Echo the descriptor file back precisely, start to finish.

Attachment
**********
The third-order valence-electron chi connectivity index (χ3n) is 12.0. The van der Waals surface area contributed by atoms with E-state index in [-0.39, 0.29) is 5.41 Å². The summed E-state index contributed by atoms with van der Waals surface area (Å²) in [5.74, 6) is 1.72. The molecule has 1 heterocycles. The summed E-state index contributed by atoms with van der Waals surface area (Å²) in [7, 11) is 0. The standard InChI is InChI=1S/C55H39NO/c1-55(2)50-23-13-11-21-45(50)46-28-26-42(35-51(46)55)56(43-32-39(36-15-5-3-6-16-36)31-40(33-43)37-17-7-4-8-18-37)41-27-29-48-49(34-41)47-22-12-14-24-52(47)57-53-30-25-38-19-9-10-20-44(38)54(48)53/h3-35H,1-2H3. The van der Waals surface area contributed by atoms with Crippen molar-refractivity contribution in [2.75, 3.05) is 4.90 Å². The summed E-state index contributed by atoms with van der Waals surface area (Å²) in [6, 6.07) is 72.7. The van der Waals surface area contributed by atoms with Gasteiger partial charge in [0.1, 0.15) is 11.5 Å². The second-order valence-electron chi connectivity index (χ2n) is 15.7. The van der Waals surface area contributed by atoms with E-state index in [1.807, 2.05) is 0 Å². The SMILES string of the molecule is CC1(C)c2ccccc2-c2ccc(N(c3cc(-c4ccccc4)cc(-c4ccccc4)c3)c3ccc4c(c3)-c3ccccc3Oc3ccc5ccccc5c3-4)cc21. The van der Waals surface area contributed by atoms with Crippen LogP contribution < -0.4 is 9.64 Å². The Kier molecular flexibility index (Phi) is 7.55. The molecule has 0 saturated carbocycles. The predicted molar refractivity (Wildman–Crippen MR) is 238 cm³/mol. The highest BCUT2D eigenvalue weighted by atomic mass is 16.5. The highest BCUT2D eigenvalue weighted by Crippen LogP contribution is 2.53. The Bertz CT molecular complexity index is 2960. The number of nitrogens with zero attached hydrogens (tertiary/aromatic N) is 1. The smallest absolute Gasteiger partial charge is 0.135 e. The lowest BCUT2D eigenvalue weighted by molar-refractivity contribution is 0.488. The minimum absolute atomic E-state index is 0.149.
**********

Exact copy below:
The third-order valence-electron chi connectivity index (χ3n) is 12.0. The van der Waals surface area contributed by atoms with E-state index in [-0.39, 0.29) is 5.41 Å². The summed E-state index contributed by atoms with van der Waals surface area (Å²) in [5.74, 6) is 1.72. The molecule has 1 heterocycles. The summed E-state index contributed by atoms with van der Waals surface area (Å²) in [7, 11) is 0. The standard InChI is InChI=1S/C55H39NO/c1-55(2)50-23-13-11-21-45(50)46-28-26-42(35-51(46)55)56(43-32-39(36-15-5-3-6-16-36)31-40(33-43)37-17-7-4-8-18-37)41-27-29-48-49(34-41)47-22-12-14-24-52(47)57-53-30-25-38-19-9-10-20-44(38)54(48)53/h3-35H,1-2H3. The van der Waals surface area contributed by atoms with Crippen molar-refractivity contribution in [2.75, 3.05) is 4.90 Å². The summed E-state index contributed by atoms with van der Waals surface area (Å²) in [6, 6.07) is 72.7. The van der Waals surface area contributed by atoms with Gasteiger partial charge in [0.1, 0.15) is 11.5 Å². The second-order valence-electron chi connectivity index (χ2n) is 15.7. The van der Waals surface area contributed by atoms with E-state index in [1.807, 2.05) is 0 Å². The SMILES string of the molecule is CC1(C)c2ccccc2-c2ccc(N(c3cc(-c4ccccc4)cc(-c4ccccc4)c3)c3ccc4c(c3)-c3ccccc3Oc3ccc5ccccc5c3-4)cc21. The van der Waals surface area contributed by atoms with Crippen LogP contribution < -0.4 is 9.64 Å². The Kier molecular flexibility index (Phi) is 7.55. The molecule has 0 saturated carbocycles. The predicted molar refractivity (Wildman–Crippen MR) is 238 cm³/mol. The highest BCUT2D eigenvalue weighted by atomic mass is 16.5. The highest BCUT2D eigenvalue weighted by Crippen LogP contribution is 2.53. The Bertz CT molecular complexity index is 2960. The number of nitrogens with zero attached hydrogens (tertiary/aromatic N) is 1. The smallest absolute Gasteiger partial charge is 0.135 e. The lowest BCUT2D eigenvalue weighted by molar-refractivity contribution is 0.488. The minimum absolute atomic E-state index is 0.149.